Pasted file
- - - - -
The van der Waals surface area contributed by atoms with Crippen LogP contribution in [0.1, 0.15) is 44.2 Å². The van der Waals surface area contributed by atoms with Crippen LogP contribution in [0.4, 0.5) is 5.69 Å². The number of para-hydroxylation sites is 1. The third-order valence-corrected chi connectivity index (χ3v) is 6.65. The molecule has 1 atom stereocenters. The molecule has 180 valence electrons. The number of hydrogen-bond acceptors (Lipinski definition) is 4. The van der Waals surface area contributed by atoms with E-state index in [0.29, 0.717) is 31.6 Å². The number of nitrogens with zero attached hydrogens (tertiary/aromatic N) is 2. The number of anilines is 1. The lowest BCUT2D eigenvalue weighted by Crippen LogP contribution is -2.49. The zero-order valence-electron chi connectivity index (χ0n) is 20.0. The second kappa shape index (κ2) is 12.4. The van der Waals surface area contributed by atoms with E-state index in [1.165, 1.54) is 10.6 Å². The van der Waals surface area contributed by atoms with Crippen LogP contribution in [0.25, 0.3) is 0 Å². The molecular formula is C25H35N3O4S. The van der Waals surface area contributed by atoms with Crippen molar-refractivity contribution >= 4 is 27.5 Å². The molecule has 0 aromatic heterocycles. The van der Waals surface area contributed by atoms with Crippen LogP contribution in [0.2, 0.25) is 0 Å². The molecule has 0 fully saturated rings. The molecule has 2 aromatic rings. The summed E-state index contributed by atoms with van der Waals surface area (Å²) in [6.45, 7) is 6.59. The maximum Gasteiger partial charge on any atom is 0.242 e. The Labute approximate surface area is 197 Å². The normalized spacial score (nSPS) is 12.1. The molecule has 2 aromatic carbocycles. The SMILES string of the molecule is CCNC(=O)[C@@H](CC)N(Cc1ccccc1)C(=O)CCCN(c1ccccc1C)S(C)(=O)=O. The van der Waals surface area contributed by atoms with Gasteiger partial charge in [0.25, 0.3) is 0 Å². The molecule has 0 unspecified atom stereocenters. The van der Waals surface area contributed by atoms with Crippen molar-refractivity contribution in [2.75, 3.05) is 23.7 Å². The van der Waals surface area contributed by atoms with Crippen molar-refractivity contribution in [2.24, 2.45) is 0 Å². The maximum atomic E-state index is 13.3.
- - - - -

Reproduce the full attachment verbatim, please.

The van der Waals surface area contributed by atoms with Crippen LogP contribution in [0.1, 0.15) is 44.2 Å². The van der Waals surface area contributed by atoms with Crippen LogP contribution in [0.4, 0.5) is 5.69 Å². The number of para-hydroxylation sites is 1. The third-order valence-corrected chi connectivity index (χ3v) is 6.65. The molecule has 1 atom stereocenters. The molecule has 180 valence electrons. The number of hydrogen-bond acceptors (Lipinski definition) is 4. The van der Waals surface area contributed by atoms with E-state index in [0.29, 0.717) is 31.6 Å². The number of nitrogens with zero attached hydrogens (tertiary/aromatic N) is 2. The number of anilines is 1. The lowest BCUT2D eigenvalue weighted by Crippen LogP contribution is -2.49. The zero-order valence-electron chi connectivity index (χ0n) is 20.0. The second kappa shape index (κ2) is 12.4. The van der Waals surface area contributed by atoms with E-state index in [1.165, 1.54) is 10.6 Å². The van der Waals surface area contributed by atoms with Crippen LogP contribution in [0.25, 0.3) is 0 Å². The molecular formula is C25H35N3O4S. The van der Waals surface area contributed by atoms with Crippen molar-refractivity contribution >= 4 is 27.5 Å². The molecule has 0 aromatic heterocycles. The van der Waals surface area contributed by atoms with Crippen LogP contribution in [0.2, 0.25) is 0 Å². The molecule has 0 fully saturated rings. The molecule has 2 aromatic rings. The summed E-state index contributed by atoms with van der Waals surface area (Å²) in [6.45, 7) is 6.59. The maximum Gasteiger partial charge on any atom is 0.242 e. The Labute approximate surface area is 197 Å². The normalized spacial score (nSPS) is 12.1. The molecule has 2 aromatic carbocycles. The SMILES string of the molecule is CCNC(=O)[C@@H](CC)N(Cc1ccccc1)C(=O)CCCN(c1ccccc1C)S(C)(=O)=O. The van der Waals surface area contributed by atoms with Gasteiger partial charge in [0.25, 0.3) is 0 Å². The molecule has 0 unspecified atom stereocenters. The van der Waals surface area contributed by atoms with Crippen molar-refractivity contribution in [2.75, 3.05) is 23.7 Å². The van der Waals surface area contributed by atoms with Crippen molar-refractivity contribution in [2.24, 2.45) is 0 Å². The maximum atomic E-state index is 13.3.